August 22 , 2021 /


“The nature of change itself seemed to have changed in recent years. It was becoming obvious: we need to think and act differently.”   Janet Ford & Rick Walters, “Managing Dynamic Change”

Here are twelve lessons I learned in working with people designing and implementing change. These lessons apply to individuals, to teams and to organizations.  In all of this, there are two things that emerge with some clarity. Those are 1) making a change is a process and 2) disrupting the status quo is seldom easy or comfortable. However, change may be preferred or even necessary if one is to move forward.

  1. Significant and lasting change does not come easily nor quickly. Let the process work systematically. A needs assessment is a good first step.


  1. Planned change is preferred over unplanned change. Look ahead when you can and anticipate. Even in the face of sudden & unanticipated change, we have to change.


  1. Time is a resource and an important factor in the success equation.  Use the gift of time and manage it wisely. Time is precious and limited.


  1. Advance planning, research, and sufficient resources are prerequisites for a successful transition. No shortcuts. Look beyond the nearest horizon.


  1. Some decisions require more time, thought and consideration than others. There are small changes that can make a big difference. Know and appreciate the differences.


  1. Multicultural awareness enriches diversity of perspectives, opinions and judgments.  Seek inclusion and equity. Consider multiple possibilities.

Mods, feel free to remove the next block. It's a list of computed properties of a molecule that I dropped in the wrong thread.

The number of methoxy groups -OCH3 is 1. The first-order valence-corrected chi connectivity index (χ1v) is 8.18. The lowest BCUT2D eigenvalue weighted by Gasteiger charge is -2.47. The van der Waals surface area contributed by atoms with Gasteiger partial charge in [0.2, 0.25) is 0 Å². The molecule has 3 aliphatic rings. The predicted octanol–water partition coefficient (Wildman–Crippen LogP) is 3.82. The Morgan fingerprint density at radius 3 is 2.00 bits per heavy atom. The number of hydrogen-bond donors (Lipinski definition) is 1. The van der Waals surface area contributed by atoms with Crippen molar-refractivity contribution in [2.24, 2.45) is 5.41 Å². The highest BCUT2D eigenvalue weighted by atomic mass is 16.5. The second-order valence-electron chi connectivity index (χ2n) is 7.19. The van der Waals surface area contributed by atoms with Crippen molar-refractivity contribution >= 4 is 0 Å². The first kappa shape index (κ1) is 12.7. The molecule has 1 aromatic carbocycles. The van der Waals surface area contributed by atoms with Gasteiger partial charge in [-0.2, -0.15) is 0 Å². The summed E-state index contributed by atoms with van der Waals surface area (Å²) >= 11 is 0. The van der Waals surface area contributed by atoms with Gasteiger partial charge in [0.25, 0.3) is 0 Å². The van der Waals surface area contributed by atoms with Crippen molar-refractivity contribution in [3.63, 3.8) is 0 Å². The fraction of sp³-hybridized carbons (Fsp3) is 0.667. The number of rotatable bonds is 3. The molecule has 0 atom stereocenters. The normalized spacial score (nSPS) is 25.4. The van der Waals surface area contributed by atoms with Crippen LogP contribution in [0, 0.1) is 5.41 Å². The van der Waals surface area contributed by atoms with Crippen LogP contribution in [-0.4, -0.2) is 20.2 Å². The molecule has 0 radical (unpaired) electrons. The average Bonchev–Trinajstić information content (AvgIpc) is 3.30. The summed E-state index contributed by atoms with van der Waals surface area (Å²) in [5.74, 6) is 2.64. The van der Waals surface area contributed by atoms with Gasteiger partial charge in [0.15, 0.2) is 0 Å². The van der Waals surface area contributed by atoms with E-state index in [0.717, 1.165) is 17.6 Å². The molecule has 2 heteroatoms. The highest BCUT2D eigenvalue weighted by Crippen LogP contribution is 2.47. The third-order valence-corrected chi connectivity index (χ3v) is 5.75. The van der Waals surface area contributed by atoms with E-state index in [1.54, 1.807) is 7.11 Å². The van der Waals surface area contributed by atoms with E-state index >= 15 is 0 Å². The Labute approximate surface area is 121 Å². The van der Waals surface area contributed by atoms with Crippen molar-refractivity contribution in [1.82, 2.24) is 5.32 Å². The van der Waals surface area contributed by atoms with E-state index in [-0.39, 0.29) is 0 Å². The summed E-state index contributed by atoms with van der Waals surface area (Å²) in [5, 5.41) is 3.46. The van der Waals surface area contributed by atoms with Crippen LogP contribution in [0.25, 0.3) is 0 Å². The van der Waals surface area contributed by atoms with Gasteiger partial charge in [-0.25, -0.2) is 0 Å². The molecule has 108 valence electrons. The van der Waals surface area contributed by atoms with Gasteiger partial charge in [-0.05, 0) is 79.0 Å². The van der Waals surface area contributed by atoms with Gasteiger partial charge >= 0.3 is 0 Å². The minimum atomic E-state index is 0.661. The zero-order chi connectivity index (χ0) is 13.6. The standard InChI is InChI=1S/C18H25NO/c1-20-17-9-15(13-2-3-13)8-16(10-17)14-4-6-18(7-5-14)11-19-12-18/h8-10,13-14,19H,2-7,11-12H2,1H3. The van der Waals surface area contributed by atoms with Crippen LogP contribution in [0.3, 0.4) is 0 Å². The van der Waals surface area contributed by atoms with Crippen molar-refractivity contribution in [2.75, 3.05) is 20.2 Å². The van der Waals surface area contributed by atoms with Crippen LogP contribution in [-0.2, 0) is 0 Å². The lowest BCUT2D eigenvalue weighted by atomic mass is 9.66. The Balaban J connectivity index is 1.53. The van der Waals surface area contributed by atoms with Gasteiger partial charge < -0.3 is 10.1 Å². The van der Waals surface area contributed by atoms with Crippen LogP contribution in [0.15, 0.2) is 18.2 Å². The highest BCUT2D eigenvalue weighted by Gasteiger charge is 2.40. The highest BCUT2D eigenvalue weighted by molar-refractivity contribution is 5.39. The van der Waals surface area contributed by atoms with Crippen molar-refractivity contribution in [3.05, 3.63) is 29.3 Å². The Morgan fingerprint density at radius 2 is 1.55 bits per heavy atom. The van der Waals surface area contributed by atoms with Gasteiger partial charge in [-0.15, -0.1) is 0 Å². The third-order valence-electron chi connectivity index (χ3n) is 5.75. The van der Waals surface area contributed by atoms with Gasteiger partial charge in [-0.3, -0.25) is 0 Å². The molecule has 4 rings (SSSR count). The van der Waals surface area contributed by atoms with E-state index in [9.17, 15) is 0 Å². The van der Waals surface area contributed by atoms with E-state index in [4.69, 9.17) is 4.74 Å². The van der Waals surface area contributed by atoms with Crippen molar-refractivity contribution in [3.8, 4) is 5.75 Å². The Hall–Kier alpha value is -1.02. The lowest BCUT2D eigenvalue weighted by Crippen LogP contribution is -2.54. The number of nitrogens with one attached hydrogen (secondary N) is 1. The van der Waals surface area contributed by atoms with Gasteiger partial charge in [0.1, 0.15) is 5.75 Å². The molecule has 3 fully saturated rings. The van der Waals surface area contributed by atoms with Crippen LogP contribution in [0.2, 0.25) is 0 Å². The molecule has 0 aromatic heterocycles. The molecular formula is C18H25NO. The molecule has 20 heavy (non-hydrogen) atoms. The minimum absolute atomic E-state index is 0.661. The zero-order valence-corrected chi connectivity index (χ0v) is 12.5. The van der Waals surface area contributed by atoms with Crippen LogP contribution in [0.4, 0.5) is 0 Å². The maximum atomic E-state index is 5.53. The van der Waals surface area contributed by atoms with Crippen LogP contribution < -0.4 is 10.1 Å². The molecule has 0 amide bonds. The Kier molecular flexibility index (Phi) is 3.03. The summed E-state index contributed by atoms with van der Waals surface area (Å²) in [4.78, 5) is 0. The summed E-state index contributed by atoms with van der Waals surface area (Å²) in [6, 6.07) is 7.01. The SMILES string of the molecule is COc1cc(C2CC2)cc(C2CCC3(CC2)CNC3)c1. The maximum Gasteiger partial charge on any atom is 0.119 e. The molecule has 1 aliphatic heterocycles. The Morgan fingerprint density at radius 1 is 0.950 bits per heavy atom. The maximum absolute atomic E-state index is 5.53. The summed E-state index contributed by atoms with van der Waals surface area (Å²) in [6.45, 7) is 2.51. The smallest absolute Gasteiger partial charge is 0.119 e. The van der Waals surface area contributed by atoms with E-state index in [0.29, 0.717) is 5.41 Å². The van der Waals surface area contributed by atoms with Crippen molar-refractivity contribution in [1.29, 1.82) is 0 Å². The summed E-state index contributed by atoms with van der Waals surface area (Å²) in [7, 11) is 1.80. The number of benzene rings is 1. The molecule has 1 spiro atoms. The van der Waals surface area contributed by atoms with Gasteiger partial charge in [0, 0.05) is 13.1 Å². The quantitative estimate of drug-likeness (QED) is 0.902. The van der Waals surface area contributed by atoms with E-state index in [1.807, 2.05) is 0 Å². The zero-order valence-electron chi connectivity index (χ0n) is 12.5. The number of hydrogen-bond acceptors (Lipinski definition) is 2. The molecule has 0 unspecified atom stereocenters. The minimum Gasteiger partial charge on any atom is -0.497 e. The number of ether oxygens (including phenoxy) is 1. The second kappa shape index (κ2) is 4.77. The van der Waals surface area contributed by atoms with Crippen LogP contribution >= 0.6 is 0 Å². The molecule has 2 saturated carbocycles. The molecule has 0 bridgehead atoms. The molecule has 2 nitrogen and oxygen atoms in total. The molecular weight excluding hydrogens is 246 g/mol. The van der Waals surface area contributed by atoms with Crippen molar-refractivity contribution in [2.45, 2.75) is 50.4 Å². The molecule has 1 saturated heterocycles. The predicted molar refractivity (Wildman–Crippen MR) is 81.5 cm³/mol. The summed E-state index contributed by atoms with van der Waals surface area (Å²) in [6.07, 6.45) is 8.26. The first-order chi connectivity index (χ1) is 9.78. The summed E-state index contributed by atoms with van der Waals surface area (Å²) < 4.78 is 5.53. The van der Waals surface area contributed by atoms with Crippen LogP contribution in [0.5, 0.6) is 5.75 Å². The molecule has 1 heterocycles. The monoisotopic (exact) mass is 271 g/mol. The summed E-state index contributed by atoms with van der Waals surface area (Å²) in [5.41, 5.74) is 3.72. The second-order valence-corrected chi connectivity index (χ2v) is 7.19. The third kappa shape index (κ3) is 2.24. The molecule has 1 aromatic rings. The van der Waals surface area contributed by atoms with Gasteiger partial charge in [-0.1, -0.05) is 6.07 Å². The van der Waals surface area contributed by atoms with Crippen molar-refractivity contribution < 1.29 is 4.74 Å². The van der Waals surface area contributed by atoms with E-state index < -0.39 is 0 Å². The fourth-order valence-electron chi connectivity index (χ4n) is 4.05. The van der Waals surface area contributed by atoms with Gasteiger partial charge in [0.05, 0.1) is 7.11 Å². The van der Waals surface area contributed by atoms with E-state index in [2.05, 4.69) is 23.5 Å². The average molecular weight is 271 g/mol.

1. Patience, perseverance and problem-solving help drive progress. Bring your best effort and energy to the process. Find people with the necessary skills for the task at hand.


  1. Adjustment and adaptation to change need space and time for the process to gain momentum.  Do not rush or push. Similar to Number 3.  Rinse and repeat.


  1. Review, renew and reorder priorities periodically or as needed according to plan.  Stay fluid rather than fixed. Pursue the open mind-set attitude.


  1. Goals can be adjusted when conditions change. Stay nimble, flexible and adapt accordingly. If one goal is reached, consider setting the next one.


  1. Resistance to change has reasons worth exploring in some depth. Seize an opportunity to learn from obstacles to change. Clear the path ahead.


  1. Designing, dealing with and doing change requires commitment and good work. When you experience the desired change, celebrate the results.

You can see how these “lessons” apply to both personal and professional relationships.  Thanks to my clients over the past twenty years who have helped me learn as we worked together to effect meaningful change.

We help design and implement change.   grg@garygruber.com



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